There was no massive throng of reporters chasing Dennis Rodman at the Bulls practice Monday morning. No offensive quotes gurgling out of The Worm's mouth and no reporters stepping on his sensitive toes, either.

In fact, there was no Rodman at all.Like the Jazz had done the night before when they should have been playing Game 3 of the NBA Finals, Rodman plain didn't show up at the United Center when he was supposed to.

Surprised? The Bulls aren't.

"I think everybody on the team kind of understands this is a guy who has trouble concentrating on what the mundane part of this game is all about," said Chicago coach Phil Jackson, partially sticking up for Rodman. "He's not particularly comfortable in these kind of (press conference-type) situations, as you guys know. He's willing to take whatever deviant action happens and take responsibility for it."

Even less of a shock than his no-show was what he was doing to make him sleep - assuming he did - through his alarm clock.

The doorman at Rodman's Illusions - a downtown nightclub bearing his name - said that after the Bulls dismantled the Jazz 96-54 Rodman spent Sunday night and Monday morning gambling on an Indiana riverboat with Chicago Blackhawks defenseman Chris Chelios.

Viva . . . Hammond, Ind.?

Jackson spoke to Rodman before the Bulls held their light shootaround and media session Monday, and his eccentric (to say the least) power forward didn't offer any lame excuses for not showing his colorful self at practice.

"He rarely offers an excuse for this," said Jackson, who has dealt with Rodman being late for and missing practices on countless occasions. "He never tells me he had a flat tire or that his dog ate his key or something like that. He just says, `You know, I was late.' What do I have to say?"

The NBA and the Bulls' organizations could have something to say - in the form of fines - to Rodman for missing the mandatory media interviews. Jackson actually had a message for the media to relay to him, too.

"By the way, Dennis, practice is at 10:30 tomorrow morning," Jackson said, getting a loud chuckle from nearby reporters.

Jackson continued his brief comedy routine when he related part of the conversation he had with Dennis The Menace earlier in the day.

"He said . . . he didn't think he could make it in time for the press conference," said Jackson. "I asked him, `Dennis, what do you think I should say to the press?' Then he hung up on me."

Rodman did eventually make it to an NBA arena on Monday, though his game is no better because of it. He was a guest of Hollywood (formerly Hulk) Hogan at WCW's Monday Night Nitro at The Palace at Auburn Hills, home of the Detroit Pistons.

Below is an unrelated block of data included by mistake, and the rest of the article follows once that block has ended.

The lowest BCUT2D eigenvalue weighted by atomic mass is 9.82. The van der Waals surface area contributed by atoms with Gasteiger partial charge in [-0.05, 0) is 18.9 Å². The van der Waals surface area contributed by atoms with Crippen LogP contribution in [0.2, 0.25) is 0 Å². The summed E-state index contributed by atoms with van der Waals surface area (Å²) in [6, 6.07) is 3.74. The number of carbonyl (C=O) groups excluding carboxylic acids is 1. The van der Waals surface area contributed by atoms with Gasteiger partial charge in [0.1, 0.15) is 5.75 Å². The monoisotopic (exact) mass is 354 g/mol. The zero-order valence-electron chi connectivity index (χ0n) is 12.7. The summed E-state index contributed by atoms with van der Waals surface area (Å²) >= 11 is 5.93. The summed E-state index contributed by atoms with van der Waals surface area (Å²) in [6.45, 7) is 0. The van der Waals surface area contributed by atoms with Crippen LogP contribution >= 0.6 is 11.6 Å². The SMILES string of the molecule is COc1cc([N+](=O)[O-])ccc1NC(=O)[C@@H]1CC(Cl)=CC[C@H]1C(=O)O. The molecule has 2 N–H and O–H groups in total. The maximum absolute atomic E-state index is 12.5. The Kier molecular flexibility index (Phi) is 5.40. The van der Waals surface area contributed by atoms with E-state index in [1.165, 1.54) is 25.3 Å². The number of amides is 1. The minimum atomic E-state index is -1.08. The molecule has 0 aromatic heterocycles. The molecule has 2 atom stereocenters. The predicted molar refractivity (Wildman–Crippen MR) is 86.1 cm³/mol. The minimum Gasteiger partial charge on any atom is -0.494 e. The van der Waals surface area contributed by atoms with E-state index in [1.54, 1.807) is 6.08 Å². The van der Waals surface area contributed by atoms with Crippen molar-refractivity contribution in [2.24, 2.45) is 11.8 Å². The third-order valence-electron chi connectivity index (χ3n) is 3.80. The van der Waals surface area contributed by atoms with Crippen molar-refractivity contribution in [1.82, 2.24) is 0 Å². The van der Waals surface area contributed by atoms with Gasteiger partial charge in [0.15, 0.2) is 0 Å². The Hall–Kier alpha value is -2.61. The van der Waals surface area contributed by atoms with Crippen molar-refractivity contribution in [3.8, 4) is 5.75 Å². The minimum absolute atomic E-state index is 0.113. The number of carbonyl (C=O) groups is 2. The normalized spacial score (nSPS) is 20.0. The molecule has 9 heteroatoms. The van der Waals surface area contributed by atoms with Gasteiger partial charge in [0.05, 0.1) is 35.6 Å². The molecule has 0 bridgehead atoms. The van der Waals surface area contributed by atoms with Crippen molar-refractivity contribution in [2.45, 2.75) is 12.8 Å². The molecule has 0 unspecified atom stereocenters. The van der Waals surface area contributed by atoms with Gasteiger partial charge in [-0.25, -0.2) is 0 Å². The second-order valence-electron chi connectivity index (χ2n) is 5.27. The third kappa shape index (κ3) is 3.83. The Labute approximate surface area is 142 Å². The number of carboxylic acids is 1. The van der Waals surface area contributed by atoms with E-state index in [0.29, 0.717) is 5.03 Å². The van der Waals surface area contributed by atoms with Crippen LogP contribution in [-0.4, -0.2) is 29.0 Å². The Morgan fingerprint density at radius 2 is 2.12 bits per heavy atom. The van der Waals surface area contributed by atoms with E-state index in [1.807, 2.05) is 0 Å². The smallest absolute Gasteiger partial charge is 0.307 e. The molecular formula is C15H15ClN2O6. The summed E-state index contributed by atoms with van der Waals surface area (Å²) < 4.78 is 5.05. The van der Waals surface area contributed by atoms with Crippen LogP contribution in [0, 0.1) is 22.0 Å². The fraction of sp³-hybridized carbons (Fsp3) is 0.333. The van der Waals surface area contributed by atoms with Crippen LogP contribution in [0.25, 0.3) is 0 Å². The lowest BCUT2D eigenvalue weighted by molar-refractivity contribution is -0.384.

The rest of the Bulls have become resigned to live with this kind of "Dennis being Dennis" behavior."

"We are pretty much used to it," said Bulls star Scottie Pippen. "It is the wrong time of the season to take the focus away from what we are trying to accomplish, but we've always let Dennis have his way. Hopefully, he'll be at practice tomorrow."

No need to worry. "He will be at practice tomorrow," insisted Jackson.

FREAKY FORWARD: Jackson only half-jokingly mused that the world would be in chaos if more people behaved like Rodman.

"We couldn't have a society if people acted like Dennis. There would be nobody having lanes in the freeways. You couldn't queue up anywhere and get in line. You'd have to be disorderly," he said. "Dennis is not a normal person in our society, but he's great in what he does here . . . I think that's why the fans who understand him love him, and people that can't stand it despise him. If you get on either side, I feel for you. I'm trying to be neutral in this."

DREAMCOAT-WEARING FAN: Donny Osmond, of all people, was featured prominently in the sports pages of the Chicago Sun-Times on Monday. It seems the Sun-Times wanted to know the native Utahn's take on the Finals.

Osmond, who has been seen at several Jazz games this year sitting on the front row in Larry H. Miller's seats, admitted that he's pulling for the Jazz. But he said he also has a soft spot for the Bulls after spending two years in Chicago while playing the part of Joseph in the stage production of "Joseph and the Amazing Technicolor Dreamcoat."

While Osmond admitted that he'd rather have Michael Jordan as a guest on his upcoming talk show with his sister, Marie, than Karl Malone, he said that he'll be in the United Center on Wednesday rooting for the Jazz. "It's going to be dangerous," he said. "I'm going to be screaming for the Jazz and I'll probably get beaten up."